-as she bags endorsement deal with Fairy Washing Liquid
Being a celebrity, mother, wife and TV presenter and succeeding at all of them is no mean feat, but Iretiola Doyle has pulled it off.
The Tinsel star who recently bagged an endorsement deal with Fairy Washing Liquid, a globally recognized washing liquid spoke to ENCOMIUM Weekly about the deal, stardom and motherhood in this chat…
It feels really good. I feel very pleased. It’s a global brand. It was worth waiting for.
Is this your first endorsement deal?
It’s my first major endorsement deal. I also have a deal with CIG Motors, a representative deal.
How long will it run?
Initially, one year. Of course, renewable.
How much is it worth?
Contractually, I am not allowed to reveal that.
Let’s talk about your career. You feature more in TV productions than films, why that?
It’s not intentional. We all take different paths to arrive where we are going. It just happened that at the beginning of my career, I got a lot more work for TV, that’s why it is so.
Television is my forte. I have been there over the years in different capacities, as an actor and a presenter.
Let’s talk Tinsel. How did you get the role?
I auditioned just like everybody else. It doesn’t matter how big you are. It was a reading. I was called for a reading. I don’t think anyone else was called for it. The way you get a role is you audition. Calling it a private reading is just giving it effizy. So, yes, I still audition.
Over the years, what has been the experience of working on Tinsel?
Working on Tinsel has broadened my knowledge. It has been a learning curve for me. I had to un-learn everything I knew when I got there. It has really helped hone my skills. Shooting that format is not like my other format. The advantage of working on Tinsel is that we do it every day. And if you do something over and over, you get better at it. That’s why we are all so proficient.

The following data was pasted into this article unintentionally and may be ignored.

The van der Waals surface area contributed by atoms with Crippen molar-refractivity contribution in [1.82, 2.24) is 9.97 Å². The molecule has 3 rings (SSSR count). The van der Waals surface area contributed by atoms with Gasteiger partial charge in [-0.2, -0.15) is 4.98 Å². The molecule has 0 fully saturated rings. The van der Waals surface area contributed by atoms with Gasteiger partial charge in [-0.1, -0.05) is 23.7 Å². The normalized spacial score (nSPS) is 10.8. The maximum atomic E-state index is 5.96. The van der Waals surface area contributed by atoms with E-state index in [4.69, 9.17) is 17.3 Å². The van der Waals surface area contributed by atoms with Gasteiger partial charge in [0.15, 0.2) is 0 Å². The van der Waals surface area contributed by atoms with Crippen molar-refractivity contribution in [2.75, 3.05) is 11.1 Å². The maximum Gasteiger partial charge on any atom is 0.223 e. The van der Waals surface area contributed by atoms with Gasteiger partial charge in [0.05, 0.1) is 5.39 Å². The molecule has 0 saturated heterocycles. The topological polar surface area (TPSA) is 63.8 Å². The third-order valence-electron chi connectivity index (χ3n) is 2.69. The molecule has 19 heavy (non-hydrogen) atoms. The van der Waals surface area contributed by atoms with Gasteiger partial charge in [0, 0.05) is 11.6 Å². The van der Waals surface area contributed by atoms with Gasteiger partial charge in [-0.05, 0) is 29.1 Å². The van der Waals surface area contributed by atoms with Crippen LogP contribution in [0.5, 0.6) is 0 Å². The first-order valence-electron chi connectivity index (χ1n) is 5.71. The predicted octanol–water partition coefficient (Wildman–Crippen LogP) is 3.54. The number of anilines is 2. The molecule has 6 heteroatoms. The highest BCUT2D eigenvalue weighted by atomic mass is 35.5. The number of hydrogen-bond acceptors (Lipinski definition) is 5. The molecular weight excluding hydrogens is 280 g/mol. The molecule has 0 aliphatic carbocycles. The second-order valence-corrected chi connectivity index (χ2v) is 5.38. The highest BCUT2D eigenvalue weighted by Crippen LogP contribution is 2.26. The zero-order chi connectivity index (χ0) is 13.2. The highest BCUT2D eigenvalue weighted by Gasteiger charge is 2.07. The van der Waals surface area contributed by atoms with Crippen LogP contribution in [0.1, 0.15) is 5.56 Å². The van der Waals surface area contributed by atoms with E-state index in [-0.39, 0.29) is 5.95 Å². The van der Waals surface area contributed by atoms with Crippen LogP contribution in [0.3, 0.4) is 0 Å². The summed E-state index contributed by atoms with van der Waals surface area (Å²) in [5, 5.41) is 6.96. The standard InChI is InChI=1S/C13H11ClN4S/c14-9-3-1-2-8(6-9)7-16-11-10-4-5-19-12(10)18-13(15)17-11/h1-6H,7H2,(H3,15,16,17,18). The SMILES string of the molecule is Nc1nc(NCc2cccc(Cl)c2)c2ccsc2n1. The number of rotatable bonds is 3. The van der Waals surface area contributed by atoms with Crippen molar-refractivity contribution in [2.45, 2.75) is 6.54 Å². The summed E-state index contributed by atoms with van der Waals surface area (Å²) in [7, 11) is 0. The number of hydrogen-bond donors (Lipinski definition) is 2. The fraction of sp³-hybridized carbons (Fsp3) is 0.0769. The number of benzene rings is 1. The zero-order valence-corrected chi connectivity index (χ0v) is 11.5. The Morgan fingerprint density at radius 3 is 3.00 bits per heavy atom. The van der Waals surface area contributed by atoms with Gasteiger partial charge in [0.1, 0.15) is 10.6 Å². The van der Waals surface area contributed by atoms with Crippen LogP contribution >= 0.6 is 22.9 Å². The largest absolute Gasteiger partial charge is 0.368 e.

You get to work and you are handed a script you’ve never seen before, and in a few seconds everything is in your head and you are ready to deliver. Such skills cannot be acquired without repeated practice.
It’s a wonderful show glass. How often in a career is one given a platform where your show is being seen in 44 countries in Africa, Europe and Asia. Tinsel is a huge show glass. Imagine the number watching you every night. Money can’t buy that.
Most actors who have been in the industry for long seemed to not re-invent themselves, but you keep coming stronger. How do you do that?
Oh! That’s the truth of a career. Even if you are not an actor. As a banker for instance, if you keep performing your duties the same way, trust me, it’s only a matter of time before somebody else takes your place. It is more so in a visual industry like ours. I mock my papers. I don’t, for instance, take it for granted that I have done Tinsel for four years and I know my character inside out. No! When I watch the show, I look out for my performance. The downside of doing something every day is that you tend to get complacent. I am my hardest critic. I critique my work. I am harder on myself than on anyone else. That’s the way to go. You think of ways to do things differently. Otherwise, people will get bored and move on to the next act.